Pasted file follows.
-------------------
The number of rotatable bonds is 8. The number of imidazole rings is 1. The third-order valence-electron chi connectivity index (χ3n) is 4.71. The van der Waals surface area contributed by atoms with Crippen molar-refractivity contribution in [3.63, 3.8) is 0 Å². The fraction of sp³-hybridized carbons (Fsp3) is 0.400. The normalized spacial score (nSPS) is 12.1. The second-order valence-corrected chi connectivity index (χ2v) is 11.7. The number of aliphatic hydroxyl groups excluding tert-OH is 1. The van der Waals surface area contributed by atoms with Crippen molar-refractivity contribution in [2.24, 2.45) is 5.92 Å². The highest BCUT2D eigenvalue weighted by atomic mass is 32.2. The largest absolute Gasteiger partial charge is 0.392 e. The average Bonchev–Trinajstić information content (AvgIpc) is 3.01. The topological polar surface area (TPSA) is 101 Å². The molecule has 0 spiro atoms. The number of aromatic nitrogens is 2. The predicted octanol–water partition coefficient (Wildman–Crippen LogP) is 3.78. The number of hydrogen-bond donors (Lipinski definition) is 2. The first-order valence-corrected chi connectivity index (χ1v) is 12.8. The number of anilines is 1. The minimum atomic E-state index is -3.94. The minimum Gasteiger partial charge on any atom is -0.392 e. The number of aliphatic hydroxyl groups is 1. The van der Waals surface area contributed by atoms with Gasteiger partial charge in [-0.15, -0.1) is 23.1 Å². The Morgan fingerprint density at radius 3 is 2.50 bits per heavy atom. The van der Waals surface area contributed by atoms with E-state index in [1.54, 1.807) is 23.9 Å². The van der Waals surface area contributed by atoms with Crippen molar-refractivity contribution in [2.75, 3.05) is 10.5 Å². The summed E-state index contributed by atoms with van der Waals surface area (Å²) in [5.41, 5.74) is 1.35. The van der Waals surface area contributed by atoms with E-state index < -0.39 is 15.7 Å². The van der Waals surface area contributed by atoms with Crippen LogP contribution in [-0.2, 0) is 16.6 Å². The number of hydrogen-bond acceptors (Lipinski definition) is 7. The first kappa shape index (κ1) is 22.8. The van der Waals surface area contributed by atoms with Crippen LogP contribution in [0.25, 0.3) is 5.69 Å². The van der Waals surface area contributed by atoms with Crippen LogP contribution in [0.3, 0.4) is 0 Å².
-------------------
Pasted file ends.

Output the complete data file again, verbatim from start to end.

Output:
The number of rotatable bonds is 8. The number of imidazole rings is 1. The third-order valence-electron chi connectivity index (χ3n) is 4.71. The van der Waals surface area contributed by atoms with Crippen molar-refractivity contribution in [3.63, 3.8) is 0 Å². The fraction of sp³-hybridized carbons (Fsp3) is 0.400. The normalized spacial score (nSPS) is 12.1. The second-order valence-corrected chi connectivity index (χ2v) is 11.7. The number of aliphatic hydroxyl groups excluding tert-OH is 1. The van der Waals surface area contributed by atoms with Crippen molar-refractivity contribution in [2.24, 2.45) is 5.92 Å². The highest BCUT2D eigenvalue weighted by atomic mass is 32.2. The largest absolute Gasteiger partial charge is 0.392 e. The average Bonchev–Trinajstić information content (AvgIpc) is 3.01. The topological polar surface area (TPSA) is 101 Å². The molecule has 0 spiro atoms. The number of aromatic nitrogens is 2. The predicted octanol–water partition coefficient (Wildman–Crippen LogP) is 3.78. The number of hydrogen-bond donors (Lipinski definition) is 2. The first-order valence-corrected chi connectivity index (χ1v) is 12.8. The number of anilines is 1. The minimum atomic E-state index is -3.94. The minimum Gasteiger partial charge on any atom is -0.392 e. The number of aliphatic hydroxyl groups is 1. The van der Waals surface area contributed by atoms with Gasteiger partial charge in [-0.15, -0.1) is 23.1 Å². The Morgan fingerprint density at radius 3 is 2.50 bits per heavy atom. The van der Waals surface area contributed by atoms with E-state index in [1.54, 1.807) is 23.9 Å². The van der Waals surface area contributed by atoms with Crippen molar-refractivity contribution in [2.75, 3.05) is 10.5 Å². The summed E-state index contributed by atoms with van der Waals surface area (Å²) in [5.41, 5.74) is 1.35. The van der Waals surface area contributed by atoms with E-state index < -0.39 is 15.7 Å². The van der Waals surface area contributed by atoms with Crippen LogP contribution in [-0.2, 0) is 16.6 Å². The number of hydrogen-bond acceptors (Lipinski definition) is 7. The first kappa shape index (κ1) is 22.8. The van der Waals surface area contributed by atoms with Crippen LogP contribution in [0.25, 0.3) is 5.69 Å². The van der Waals surface area contributed by atoms with Crippen LogP contribution in [0.3, 0.4) is 0 Å².